Patrick C. Keaveny

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The Art of Failing

A Relationship With God | Life | Musings | Travel

Before I left for South Africa, all I could think was, “I am not allowed to fail.”

Admittedly, failing is a frequent thing.

For a long time, I’ve wanted to be in a position where I was above failing and letting myself down. It’s been a constant struggle, trying to live without failure, to understand a mistake before I make it, and living so cautiously in fear of letting myself down.

Unfortunately, there have been frequent events in my life that make it difficult to think I am anything but a failure. Even if I wrote down all my successes on paper, there still seems to be a nagging, gnawing feeling that I am somehow going to fail in the future.

It is such a prolonged fear of failing that every now and then I find myself in a state of mind where I am so afraid to fail that I turn into something similar to a bewildered penguin in the Sahara, if said penguin was also deaf, dumb, blind and missing all of its limbs.

This feeling came upon me right off the bat as soon as I moved to South Africa. I wrote a blog post that captured how I felt, which you can read here.

The night before I left, I tweeted something. A tweet, like most tweets, is often not long, descriptive, or detailed. Yet this tweet accurately summed up what I was focused on at the time:

“I am not allowed to fail.”

Walking into the internship in South Africa , I was only concentrated on that idea. That I should not and could not fail. I was not allowed to fail. It didn’t matter how tough things were, how incompetent I was, or if I was even the right man for the job. I was not allowed to fail.

Frankly, such a mindset did help me through some of the more difficult things during my time there, and I felt quite successful during my last few weeks of my internship. But I don’t believe it was because I told myself that I was not permitted to fail no matter what, because instinctively, that kind of mindset feels very wrong.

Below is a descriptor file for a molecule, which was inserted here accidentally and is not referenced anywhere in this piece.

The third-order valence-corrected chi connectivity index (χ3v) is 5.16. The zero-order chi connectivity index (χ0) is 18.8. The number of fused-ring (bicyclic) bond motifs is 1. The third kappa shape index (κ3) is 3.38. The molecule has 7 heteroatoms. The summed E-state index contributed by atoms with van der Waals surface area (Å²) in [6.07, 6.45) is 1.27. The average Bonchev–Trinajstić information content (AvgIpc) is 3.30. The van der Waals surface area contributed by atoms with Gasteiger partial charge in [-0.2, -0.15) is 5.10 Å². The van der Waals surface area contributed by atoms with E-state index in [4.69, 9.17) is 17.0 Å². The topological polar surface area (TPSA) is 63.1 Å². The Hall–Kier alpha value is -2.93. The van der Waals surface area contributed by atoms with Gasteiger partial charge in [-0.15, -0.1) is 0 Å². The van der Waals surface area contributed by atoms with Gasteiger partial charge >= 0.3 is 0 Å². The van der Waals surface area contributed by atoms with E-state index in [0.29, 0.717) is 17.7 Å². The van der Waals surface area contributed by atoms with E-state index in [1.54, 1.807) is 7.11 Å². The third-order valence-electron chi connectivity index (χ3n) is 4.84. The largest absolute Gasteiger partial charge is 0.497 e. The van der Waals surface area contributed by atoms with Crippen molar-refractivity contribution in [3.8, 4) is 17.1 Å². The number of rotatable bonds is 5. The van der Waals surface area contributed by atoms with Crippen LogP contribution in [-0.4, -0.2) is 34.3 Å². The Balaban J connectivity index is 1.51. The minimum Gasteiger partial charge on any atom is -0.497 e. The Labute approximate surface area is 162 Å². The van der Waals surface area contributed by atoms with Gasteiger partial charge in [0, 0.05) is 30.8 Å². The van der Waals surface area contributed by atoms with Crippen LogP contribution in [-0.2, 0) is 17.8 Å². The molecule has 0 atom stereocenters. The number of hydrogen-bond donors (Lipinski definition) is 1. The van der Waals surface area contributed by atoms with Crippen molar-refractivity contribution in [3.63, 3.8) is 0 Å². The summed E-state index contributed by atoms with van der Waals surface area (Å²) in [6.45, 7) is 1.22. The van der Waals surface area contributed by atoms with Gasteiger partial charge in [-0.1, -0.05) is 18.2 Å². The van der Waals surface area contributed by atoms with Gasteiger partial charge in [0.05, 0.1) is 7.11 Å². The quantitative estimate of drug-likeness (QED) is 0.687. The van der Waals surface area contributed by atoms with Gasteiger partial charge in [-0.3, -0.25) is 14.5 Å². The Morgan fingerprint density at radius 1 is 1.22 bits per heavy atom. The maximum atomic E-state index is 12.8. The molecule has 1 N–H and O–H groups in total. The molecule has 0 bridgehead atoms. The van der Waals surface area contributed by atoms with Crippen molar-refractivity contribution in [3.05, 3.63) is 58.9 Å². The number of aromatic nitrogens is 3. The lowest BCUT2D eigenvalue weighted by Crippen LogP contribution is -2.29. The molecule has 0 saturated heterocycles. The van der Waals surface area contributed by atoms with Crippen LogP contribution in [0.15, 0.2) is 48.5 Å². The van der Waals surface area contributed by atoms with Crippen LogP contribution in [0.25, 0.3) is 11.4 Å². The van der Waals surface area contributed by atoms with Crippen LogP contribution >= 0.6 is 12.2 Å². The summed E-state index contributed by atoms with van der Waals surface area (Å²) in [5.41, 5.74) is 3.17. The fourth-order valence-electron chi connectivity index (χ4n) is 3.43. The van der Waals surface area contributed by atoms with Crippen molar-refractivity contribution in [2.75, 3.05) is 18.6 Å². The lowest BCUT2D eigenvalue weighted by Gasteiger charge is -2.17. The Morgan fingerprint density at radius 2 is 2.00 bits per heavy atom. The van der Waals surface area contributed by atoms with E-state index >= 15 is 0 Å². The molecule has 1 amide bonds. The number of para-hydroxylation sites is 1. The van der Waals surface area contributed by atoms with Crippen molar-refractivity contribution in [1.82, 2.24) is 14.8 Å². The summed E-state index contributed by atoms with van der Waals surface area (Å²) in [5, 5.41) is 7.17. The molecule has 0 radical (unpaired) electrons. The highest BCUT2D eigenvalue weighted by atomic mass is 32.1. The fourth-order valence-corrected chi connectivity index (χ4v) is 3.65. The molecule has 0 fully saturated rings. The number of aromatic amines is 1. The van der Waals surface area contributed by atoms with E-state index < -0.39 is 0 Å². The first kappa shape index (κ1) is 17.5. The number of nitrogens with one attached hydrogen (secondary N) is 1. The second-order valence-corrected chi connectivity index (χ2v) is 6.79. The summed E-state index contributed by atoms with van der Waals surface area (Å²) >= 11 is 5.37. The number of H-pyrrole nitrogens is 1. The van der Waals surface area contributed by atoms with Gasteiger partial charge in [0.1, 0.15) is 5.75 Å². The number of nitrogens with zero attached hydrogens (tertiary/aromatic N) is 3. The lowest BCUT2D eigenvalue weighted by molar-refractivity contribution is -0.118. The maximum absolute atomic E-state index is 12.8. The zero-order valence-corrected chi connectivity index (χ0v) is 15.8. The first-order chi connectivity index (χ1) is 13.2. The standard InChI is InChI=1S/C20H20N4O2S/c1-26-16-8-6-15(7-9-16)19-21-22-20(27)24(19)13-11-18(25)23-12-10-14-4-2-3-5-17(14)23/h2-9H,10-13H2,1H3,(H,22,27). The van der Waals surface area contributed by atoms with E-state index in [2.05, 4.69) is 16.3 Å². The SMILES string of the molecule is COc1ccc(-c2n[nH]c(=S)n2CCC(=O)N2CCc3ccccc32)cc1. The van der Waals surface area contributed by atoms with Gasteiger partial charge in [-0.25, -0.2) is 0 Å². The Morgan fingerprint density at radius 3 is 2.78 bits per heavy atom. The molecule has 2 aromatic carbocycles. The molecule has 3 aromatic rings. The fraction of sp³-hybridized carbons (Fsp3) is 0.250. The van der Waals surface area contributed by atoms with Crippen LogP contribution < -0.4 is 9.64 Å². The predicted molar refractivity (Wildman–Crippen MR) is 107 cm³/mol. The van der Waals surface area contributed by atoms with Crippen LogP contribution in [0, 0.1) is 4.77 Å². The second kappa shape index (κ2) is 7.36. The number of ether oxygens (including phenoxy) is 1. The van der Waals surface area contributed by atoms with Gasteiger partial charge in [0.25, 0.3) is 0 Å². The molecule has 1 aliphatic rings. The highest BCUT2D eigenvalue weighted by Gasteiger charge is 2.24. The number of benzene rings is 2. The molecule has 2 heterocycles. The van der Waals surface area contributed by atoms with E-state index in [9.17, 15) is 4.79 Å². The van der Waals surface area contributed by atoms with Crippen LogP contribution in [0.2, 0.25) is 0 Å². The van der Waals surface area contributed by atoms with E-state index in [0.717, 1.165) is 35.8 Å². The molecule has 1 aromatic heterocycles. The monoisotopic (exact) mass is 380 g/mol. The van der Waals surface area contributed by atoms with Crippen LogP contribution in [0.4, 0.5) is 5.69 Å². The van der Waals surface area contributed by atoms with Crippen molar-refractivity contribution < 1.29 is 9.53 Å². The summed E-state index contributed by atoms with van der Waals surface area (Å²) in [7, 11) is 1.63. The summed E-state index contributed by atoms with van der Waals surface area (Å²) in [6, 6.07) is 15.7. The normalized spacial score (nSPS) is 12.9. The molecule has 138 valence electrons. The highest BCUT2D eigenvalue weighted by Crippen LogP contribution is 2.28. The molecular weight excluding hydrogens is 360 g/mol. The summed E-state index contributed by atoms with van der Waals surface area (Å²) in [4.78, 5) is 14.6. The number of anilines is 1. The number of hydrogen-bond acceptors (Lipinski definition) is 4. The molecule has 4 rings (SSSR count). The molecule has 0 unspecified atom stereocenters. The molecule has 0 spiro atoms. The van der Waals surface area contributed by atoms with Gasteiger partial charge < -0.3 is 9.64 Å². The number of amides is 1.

Over the course of the five months there, I found my mindset  changing. When I first left to go to South Africa, I was focused on the idea that “I am not allowed to fail.”

Yet now, my mindset has changed to:

“I must not be afraid to fail.”

I realized, at some point, that being so afraid to fail made me completely blind to the whole purpose of failing. As J.K. Rowling wisely stated,

It is impossible to live without failing at something, unless you live so cautiously that you might as well not have lived at all – in which case, you fail by default.

Having a setback is what challenges people to overcome said the struggles of life, to learn from their mistakes, and to grow as an individual. I have found that accepting my failures, learning from them, and using them to grow, is a much better and more mature way to look at “failure” than simply doing my damndest to avoid it.

I have found that in order to be successful at life, love, a career, or even fitness goals, I must keep in mind that failing is a very real and honest expectation. And so, rather than refuse to fail, I must simply learn not to fear it.

“I must not be afraid to fail.”